It can come as a shock in the early days and weeks after an abdominal wall surgery just how difficult getting around and even getting comfortable to sleep can be. Patients are usually sent home with one or more drains and an abdominal binder and told not to lift anything. However, they still need to lift the weight of their own body to get into bed, out of bed, walk to the toilet, and more. If you didn’t know, the abdominals are involved in EVERY movement.
These surgeries can include diastasis repair (abdominal muscle separation), a hernia, or a tummy tuck.
Something a recent patient told me was how many pillows she needed to feel comfortable in order to not feel as though she was pulling her abdominal stitches and causing pain. She needed 3+ pillows under her head and a pretty substantial cushion under her knees to get comfortable. And for several weeks following the surgery, she was unable to get out of bed on her own. In honor of this patient, I am writing this blog post because she is most certainly NOT alone and this experience has been lived by many before her and will be experienced by many after.
The following is a list of some key points to help in the recovery process
1. Abdominal Binder. An abdominal binder will be needed to help support the entire abdominal wall for the first several weeks. There are many types and the cost varies greatly. Ask your surgeon if they have a recommendation or chat with your pelvic therapist for their favorites. When wearing your binder, you should not feel an increase in downward pressure on your pelvic floor… This is a sign that it is too snug.
2. Getting into and out of bed. Log rolling is the ONLY way to get in and out of bed. You can also try and place a small pillow or yoga block between your knees to brace and help keep your body from twisting while rolling to your side.
3. Breathing: Breathing is the first thing you can work on to re-establish connection to your core muscles. You can place your hands on either side of your rib cage and focus on rib cage expansion with breathing. Place your hands on your belly to focus on belly breathing… as you inhale, your belly should expand, as you exhale/blow out your belly should contract or draw back towards your spine. At first, do groups of 5 and slowly work up to 1-3 minutes of breath work.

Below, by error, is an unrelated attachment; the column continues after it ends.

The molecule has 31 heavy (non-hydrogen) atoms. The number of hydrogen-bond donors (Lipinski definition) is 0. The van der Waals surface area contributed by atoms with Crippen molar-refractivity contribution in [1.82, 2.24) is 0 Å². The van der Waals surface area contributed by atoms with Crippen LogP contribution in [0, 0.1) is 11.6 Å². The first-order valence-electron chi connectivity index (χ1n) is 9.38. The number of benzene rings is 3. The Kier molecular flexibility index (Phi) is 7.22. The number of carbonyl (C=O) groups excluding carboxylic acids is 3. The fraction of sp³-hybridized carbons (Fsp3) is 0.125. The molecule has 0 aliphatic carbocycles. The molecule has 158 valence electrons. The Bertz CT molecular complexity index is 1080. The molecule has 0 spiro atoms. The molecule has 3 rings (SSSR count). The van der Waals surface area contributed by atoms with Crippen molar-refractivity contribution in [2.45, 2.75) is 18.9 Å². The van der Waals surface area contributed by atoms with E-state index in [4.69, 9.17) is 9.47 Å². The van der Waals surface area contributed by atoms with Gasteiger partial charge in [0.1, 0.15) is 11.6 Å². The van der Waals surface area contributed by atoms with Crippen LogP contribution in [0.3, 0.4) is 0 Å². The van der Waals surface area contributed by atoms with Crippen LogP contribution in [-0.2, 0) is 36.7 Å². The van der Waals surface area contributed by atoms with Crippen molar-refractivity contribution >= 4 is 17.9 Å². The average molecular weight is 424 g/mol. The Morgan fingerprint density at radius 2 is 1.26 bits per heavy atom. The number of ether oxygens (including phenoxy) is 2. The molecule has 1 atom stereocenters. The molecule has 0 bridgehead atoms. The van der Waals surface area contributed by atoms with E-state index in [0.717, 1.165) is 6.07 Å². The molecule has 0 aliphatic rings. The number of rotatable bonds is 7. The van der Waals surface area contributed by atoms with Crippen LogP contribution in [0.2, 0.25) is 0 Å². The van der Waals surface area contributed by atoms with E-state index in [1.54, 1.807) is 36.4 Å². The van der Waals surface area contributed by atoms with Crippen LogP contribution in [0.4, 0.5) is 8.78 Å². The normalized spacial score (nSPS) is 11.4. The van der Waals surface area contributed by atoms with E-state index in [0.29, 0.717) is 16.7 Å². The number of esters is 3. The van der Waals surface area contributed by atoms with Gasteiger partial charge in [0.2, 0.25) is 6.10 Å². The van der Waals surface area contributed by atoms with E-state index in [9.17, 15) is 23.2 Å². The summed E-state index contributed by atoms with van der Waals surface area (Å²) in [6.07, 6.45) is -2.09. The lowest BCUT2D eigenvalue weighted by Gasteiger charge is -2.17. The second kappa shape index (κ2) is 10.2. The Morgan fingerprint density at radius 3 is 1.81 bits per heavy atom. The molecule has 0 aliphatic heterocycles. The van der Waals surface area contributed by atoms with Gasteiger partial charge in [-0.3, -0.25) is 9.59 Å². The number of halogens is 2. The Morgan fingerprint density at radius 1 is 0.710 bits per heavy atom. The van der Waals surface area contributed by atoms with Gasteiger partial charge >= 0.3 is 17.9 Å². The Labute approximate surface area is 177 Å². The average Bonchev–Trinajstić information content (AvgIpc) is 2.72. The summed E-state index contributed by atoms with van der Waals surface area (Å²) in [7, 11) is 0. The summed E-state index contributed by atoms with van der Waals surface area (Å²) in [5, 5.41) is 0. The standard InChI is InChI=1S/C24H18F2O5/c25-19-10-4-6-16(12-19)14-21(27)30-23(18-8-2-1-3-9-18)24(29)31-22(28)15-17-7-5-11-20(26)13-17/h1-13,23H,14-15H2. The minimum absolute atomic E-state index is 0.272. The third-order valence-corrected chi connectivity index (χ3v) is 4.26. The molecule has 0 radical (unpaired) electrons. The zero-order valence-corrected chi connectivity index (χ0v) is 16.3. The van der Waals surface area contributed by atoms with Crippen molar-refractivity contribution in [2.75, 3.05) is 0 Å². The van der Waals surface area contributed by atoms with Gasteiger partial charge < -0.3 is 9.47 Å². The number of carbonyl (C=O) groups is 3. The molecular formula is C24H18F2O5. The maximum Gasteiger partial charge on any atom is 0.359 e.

4. Early gentle core exercises: While laying on your back with pillows, you can do slow heel slides one leg at a time sliding one foot away and then back towards you. Another beginner indirect core exercise is single knee fallouts. Starting with knees bent and touching, you slowly let one knee fall out to the side without letting your body/pelvis rock to that side and then bring it back to the start position touching the other knee. Repeat in groups of 5 each leg to start and see how you feel.
5. Working towards laying with less pillows as your body allows. You will get quite used to your mountain of pillows. After 3-4 weeks, start trying to lay with fewer pillows and eventually work towards laying with only one pillow under your head. Your neck and spine will thank you and your abdominals do need to get used to being in a neutral length again.
6. Coughing or sneezing can be an unwelcome visitor in the early days and weeks after surgery. It will be essential to splint by pressing a pillow into your stomach to prepare for a cough or sneeze. Folding at the hips and keeping the torso longer vs collapsed can also help you better manage the pressure and not feel like you will also leak urine.
7. Hydration Hydration Hydration (and electrolytes, magnesium and minerals). Healing is a three legged stool that includes the physical, cellular, and emotional. Your body cannot heal without proper hydration and essential minerals like magnesium. Adding electrolytes to your water (preferably without much sugar) can be a game changer in how well you recover and how well you feel. Favorites include LMNT brand and the Adrenal Cocktail by Jigsaw Health. I recommend taking a scoop of the adrenal cocktail with a small cup of orange juice. It is the perfect combination for the adrenals that includes whole food vitamin C, Redmond’s Real Salt, and potassium and happens to be an excellent electrolyte without any fillers or sugar.